To ask the state of something (how something is doing) use the useful dou (desu ka).You can used it with or without the final 'desu ka' in conversation.
saikin wa dou desu ka?
How's it going recently?
ko-hi- wa dou?
How's the coffee? or it could mean How about some coffee?
tenki yohou wa dou?
How's the weather forecast looking?
Of course when the context is understood you can simply say, 'dou' (Like returning from a doctor's appointment, or after your friend gets off an important phone call)
This literally means 'to complete, finish' but can (and usually does) involve a regret over having done something. Also it can be used sarcastically to mean the speaker really wanted to do something, but gives a halfhearted apology. For example, 最後のクーキーを食べてしまった。 I unfortunately ate the last cookie. Of course there really wasn't anything unfortunate about it.
The construction is usually after the ~te form of any verb
zenbu no okane o tsukatte shimaimashita.
Unfortunately, I spent all my money.
watashi wa kanzen ni nihongo o wasurete shimatta.
Unfortunately, I have completely forgotten Japanese.
Another very useful variation is ~chatta. This is informal and is used by both male and female speakers. chau is made by combining te shimau -> chau
shiken ni ochichatta.
I flunked the test unfortunately.
or in the present tense
ke-ki o zenbu tabechau.
I will eat all the cake.
An important point by Mukade in the forums:
In the Kansai area, the use of ちゃった is limited to female speakers.
I learned both in the classroom, of course, since they are standard dialect. But when I moved here to Osaka, people started asking me if I was gay, since I kept using ちゃった all the time.
If I could help prevent someone else from having to go through the same "hard knocks" learning process that I did, it would make me very happy.
Here's how you boss people around. Well, in a nice way...
add kudasai (please) after the ~te form of any verb
yukkuri hanashite kudasai.
Please speak slowly.
motto otona rashiku shite kudasai.
Please act more grown-up.
koko de migi ni magatte kudasai.
Please turn right here.
Another use for kudasai is "please give me..."
In spoken Japanese, the 'o' is usually dropped.
sono hon o kudasai.
Please give me that book.
go hyaku en o kudasai.
Please give me 500 yen.
のうえに no ue ni - on top of
机のうえに本があります。 tsukue no ue ni hon ga arimasu. There is a book on (top of) the desk.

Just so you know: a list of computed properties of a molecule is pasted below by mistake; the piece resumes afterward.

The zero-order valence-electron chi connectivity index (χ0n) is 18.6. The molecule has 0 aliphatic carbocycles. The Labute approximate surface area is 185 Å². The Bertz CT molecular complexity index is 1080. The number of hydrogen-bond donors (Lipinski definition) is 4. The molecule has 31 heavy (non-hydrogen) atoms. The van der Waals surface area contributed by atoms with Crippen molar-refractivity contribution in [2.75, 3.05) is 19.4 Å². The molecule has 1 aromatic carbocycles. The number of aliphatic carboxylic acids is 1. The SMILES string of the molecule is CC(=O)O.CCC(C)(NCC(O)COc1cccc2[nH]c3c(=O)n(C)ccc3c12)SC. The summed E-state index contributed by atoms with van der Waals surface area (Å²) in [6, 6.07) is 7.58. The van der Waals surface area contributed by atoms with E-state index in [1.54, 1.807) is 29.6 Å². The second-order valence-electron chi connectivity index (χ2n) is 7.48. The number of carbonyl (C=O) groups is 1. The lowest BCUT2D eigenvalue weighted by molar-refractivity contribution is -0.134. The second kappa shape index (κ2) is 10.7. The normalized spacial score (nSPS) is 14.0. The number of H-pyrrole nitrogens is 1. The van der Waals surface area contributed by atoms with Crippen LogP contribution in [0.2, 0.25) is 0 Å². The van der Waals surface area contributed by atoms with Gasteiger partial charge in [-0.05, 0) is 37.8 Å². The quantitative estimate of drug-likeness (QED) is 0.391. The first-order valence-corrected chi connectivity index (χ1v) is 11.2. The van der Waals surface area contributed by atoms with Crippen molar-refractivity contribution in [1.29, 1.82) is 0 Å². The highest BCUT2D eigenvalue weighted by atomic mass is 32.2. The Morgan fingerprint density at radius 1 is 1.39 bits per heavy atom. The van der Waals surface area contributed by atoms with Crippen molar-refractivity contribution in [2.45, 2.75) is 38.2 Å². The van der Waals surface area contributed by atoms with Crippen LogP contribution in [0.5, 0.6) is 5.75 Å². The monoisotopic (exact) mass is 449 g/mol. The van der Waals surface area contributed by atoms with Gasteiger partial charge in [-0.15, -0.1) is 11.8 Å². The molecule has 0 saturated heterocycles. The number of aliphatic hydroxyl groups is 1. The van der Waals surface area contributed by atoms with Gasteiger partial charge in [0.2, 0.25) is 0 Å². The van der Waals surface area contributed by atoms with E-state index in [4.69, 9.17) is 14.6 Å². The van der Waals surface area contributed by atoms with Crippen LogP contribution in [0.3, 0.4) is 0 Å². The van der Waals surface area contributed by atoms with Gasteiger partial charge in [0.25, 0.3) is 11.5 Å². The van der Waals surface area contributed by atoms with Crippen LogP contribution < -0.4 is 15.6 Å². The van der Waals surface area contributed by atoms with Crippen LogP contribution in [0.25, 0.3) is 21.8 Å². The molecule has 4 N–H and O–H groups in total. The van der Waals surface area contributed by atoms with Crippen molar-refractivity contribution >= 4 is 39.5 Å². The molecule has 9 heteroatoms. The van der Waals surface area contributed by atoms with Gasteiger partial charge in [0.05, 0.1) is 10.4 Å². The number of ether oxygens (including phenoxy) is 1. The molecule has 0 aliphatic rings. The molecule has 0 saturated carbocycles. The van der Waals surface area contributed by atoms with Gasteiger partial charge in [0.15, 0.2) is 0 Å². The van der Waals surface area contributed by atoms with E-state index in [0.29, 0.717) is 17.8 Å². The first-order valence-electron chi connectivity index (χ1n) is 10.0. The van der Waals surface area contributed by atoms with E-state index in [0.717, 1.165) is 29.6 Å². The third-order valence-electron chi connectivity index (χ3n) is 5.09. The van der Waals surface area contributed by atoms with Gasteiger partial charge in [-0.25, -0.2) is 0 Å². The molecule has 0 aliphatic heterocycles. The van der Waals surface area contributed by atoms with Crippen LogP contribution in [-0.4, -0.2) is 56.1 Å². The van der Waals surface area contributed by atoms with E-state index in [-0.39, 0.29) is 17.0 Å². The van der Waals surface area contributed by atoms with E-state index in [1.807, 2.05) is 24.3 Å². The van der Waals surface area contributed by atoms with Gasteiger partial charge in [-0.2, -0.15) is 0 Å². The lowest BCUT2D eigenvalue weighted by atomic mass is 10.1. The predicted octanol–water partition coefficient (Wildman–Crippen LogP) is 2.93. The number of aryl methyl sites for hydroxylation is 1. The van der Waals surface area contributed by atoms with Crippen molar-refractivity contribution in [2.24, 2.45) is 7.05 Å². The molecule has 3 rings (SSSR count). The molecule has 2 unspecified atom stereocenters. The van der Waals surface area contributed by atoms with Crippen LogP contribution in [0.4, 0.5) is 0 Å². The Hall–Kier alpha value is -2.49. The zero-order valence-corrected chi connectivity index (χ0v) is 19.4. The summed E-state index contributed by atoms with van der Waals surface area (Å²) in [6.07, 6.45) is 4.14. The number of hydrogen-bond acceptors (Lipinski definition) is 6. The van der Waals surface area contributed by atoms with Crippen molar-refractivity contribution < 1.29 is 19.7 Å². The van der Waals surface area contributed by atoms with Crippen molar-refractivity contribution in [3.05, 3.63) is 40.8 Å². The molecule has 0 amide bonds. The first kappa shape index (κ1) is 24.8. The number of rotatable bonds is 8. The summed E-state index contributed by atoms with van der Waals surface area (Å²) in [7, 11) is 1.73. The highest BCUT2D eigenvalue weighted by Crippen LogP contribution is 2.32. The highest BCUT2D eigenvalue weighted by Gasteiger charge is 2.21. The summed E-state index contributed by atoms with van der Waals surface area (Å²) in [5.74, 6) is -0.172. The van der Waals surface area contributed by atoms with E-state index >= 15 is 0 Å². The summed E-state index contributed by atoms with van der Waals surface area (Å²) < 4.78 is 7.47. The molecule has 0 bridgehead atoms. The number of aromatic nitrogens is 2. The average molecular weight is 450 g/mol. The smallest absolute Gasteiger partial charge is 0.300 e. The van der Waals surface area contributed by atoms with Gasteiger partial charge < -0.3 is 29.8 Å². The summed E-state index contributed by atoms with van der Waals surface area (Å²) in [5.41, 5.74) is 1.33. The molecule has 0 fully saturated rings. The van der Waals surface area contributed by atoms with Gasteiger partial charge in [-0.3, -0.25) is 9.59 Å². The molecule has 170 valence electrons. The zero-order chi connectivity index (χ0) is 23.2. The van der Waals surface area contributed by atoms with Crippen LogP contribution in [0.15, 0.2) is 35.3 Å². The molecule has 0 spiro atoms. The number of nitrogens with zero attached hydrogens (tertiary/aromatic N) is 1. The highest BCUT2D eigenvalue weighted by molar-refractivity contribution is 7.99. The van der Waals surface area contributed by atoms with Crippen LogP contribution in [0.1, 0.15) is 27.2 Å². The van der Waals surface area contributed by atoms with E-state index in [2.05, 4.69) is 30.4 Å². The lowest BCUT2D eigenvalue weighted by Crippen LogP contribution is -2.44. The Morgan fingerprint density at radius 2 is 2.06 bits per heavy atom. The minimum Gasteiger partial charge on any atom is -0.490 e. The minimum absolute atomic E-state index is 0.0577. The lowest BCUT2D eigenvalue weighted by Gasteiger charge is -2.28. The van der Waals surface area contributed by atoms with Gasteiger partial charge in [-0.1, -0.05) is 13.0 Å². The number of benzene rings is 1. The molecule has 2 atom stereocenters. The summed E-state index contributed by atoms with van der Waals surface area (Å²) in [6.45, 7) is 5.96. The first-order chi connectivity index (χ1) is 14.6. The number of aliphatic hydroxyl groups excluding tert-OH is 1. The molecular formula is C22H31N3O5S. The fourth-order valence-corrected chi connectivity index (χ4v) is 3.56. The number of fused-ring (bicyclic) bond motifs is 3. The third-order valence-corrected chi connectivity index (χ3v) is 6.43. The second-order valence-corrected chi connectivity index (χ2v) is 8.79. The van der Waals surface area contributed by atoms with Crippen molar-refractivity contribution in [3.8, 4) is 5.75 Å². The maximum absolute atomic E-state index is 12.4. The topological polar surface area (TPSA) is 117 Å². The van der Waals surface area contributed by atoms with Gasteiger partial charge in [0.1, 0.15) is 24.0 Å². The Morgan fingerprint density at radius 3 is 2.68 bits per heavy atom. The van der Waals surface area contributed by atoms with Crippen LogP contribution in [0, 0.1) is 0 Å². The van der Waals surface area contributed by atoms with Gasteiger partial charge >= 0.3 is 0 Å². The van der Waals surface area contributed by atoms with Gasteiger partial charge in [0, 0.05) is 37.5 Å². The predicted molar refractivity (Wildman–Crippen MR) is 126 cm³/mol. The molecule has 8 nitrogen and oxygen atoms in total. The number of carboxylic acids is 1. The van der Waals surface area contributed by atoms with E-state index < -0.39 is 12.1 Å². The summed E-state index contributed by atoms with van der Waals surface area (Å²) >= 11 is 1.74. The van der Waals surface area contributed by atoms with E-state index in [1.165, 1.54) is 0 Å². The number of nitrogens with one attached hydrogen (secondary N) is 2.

のしたに no shita ni - under...
机のしたに本があります。 tsukue no shita ni hon ga arimasu. There is a book under the desk.
の後ろに no ushiro ni - behind...
机の後ろに本があります。 tsukue no ushiro ni hon ga arimasu. There is a book behind the desk.
Why don't we study a little more?
dokoka de tabemasen ka?
Why don't we eat somewhere.
nanika nomimasen ka?
Would you like something to drink. or Why don't we have a drink.
The context decides if the meaning should be 'why don't WE' or 'Would YOU.'
Pronounced o but written in Japanese as wo. Simply put, を is the 'direct object marker or particle' which indicates the previous word is the direct object. There are cases when the English would not consider it a direct object, though. Learn some examples and give it a try. This particle is one of the easier ones...
watashi wa ringo o tabemashita.
I ate an apple. (apple is the を)
ongaku o kikitai desu.
I want to listen to music. (music is the を)
terebi o kau tsumori desu .
I intend to buy a TV. (tsumori means'intend to'; TV is the を)
In most cases the particle へ can be used interchangeably with に. But に has a wider application so for now just stick with に
Showing movement toward... Like 'to'
nihon ni ikitai.
I want to go to Japan. (direction TO Japan)
doko ni ikitai desu ka.
Where do you want to go?
Meaning 'on' or 'in'
kami ni e o kakimashita.
I drew a picture on a piece of paper.
In time - 'at'
roku ji ni aimashou.
Let's meet at 6.
This is used mainly for location.
Used for location of where something happens
depa-to de boushi o kaimashita.
I bought a hat at the Department store.
nihon de nani o shimashita ka.
In Japan, what did you do?
Observe the difference between に and で:
makudonarudo ni ikitai.
I want to go to McDonalds.
makudonarudo de tabetai.
I want to eat at McDonalds.
This is the 'subject marker / particle'.
ame ga futteimasu.
There is a subtile difference between WA and GA and I don't pretend to try to completely explain it. Years from now, you will still make WA/GA mistakes. Still, in general you can say WA is the main TOPIC and GA is the more specific SUBJECT at hand. In the above example we say it is raining. The topic isn't about rain. We are simply stating the circumstances at the moment and the subject of that particular sentence is rain. If we were to talk all about rain, we would probably start with WA as in:
ame wa sora kara futte kuru mizu desu.
As for rain, it is water that falls from the sky. (You may go on to say more about the overall topic of rain.)
Used with SUKI
watashi wa neko ga suki.
I like cats.
Question words always use GA
nani ga oishii?
What tastes good?
dare ga kimashita?
doko ga ichi ban ii tokoro desu ka?
Where is the best place?
A while back we found もし as the word that means 'if'. たら is added to the end of verbs to give the meaning of 'if this is done, then this will happen'
It is formed by finding the simple past form and adding a ら